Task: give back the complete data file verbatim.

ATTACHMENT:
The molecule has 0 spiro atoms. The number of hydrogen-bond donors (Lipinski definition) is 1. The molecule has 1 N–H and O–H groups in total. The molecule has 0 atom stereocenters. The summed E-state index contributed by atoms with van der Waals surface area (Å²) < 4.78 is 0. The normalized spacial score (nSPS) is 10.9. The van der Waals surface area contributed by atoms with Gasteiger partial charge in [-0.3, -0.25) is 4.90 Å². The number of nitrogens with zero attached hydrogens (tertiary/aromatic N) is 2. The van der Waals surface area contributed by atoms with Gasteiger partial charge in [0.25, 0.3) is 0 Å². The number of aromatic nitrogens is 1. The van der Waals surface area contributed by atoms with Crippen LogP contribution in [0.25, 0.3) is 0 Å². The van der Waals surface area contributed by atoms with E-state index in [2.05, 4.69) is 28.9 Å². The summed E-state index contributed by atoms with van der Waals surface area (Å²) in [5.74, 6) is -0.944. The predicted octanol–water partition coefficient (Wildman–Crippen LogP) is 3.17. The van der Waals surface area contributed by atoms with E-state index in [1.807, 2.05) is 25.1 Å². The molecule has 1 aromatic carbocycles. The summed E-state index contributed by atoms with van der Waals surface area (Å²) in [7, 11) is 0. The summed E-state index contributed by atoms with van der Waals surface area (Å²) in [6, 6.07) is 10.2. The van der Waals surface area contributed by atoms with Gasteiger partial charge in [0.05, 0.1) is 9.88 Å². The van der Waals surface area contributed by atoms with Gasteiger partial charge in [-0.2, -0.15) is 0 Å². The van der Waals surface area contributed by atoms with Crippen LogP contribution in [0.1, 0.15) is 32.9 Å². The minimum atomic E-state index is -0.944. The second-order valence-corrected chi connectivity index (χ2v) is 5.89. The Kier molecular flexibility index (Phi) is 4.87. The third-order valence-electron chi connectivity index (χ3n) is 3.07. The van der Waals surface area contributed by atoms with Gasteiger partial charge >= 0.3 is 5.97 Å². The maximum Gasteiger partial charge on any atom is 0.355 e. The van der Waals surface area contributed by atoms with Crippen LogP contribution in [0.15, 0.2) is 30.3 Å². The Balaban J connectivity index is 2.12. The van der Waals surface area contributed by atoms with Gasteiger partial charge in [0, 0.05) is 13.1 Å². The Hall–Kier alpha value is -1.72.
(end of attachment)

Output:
The molecule has 0 spiro atoms. The number of hydrogen-bond donors (Lipinski definition) is 1. The molecule has 1 N–H and O–H groups in total. The molecule has 0 atom stereocenters. The summed E-state index contributed by atoms with van der Waals surface area (Å²) < 4.78 is 0. The normalized spacial score (nSPS) is 10.9. The van der Waals surface area contributed by atoms with Gasteiger partial charge in [-0.3, -0.25) is 4.90 Å². The number of nitrogens with zero attached hydrogens (tertiary/aromatic N) is 2. The van der Waals surface area contributed by atoms with Gasteiger partial charge in [0.25, 0.3) is 0 Å². The number of aromatic nitrogens is 1. The van der Waals surface area contributed by atoms with Crippen LogP contribution in [0.25, 0.3) is 0 Å². The van der Waals surface area contributed by atoms with E-state index in [2.05, 4.69) is 28.9 Å². The summed E-state index contributed by atoms with van der Waals surface area (Å²) in [5.74, 6) is -0.944. The predicted octanol–water partition coefficient (Wildman–Crippen LogP) is 3.17. The van der Waals surface area contributed by atoms with E-state index in [1.807, 2.05) is 25.1 Å². The molecule has 1 aromatic carbocycles. The summed E-state index contributed by atoms with van der Waals surface area (Å²) in [7, 11) is 0. The summed E-state index contributed by atoms with van der Waals surface area (Å²) in [6, 6.07) is 10.2. The van der Waals surface area contributed by atoms with Gasteiger partial charge in [0.05, 0.1) is 9.88 Å². The van der Waals surface area contributed by atoms with Gasteiger partial charge in [-0.2, -0.15) is 0 Å². The van der Waals surface area contributed by atoms with Crippen LogP contribution in [0.1, 0.15) is 32.9 Å². The minimum atomic E-state index is -0.944. The second-order valence-corrected chi connectivity index (χ2v) is 5.89. The Kier molecular flexibility index (Phi) is 4.87. The third-order valence-electron chi connectivity index (χ3n) is 3.07. The van der Waals surface area contributed by atoms with Gasteiger partial charge >= 0.3 is 5.97 Å². The maximum Gasteiger partial charge on any atom is 0.355 e. The van der Waals surface area contributed by atoms with Crippen LogP contribution in [0.15, 0.2) is 30.3 Å². The Balaban J connectivity index is 2.12. The van der Waals surface area contributed by atoms with Gasteiger partial charge in [0, 0.05) is 13.1 Å². The Hall–Kier alpha value is -1.72.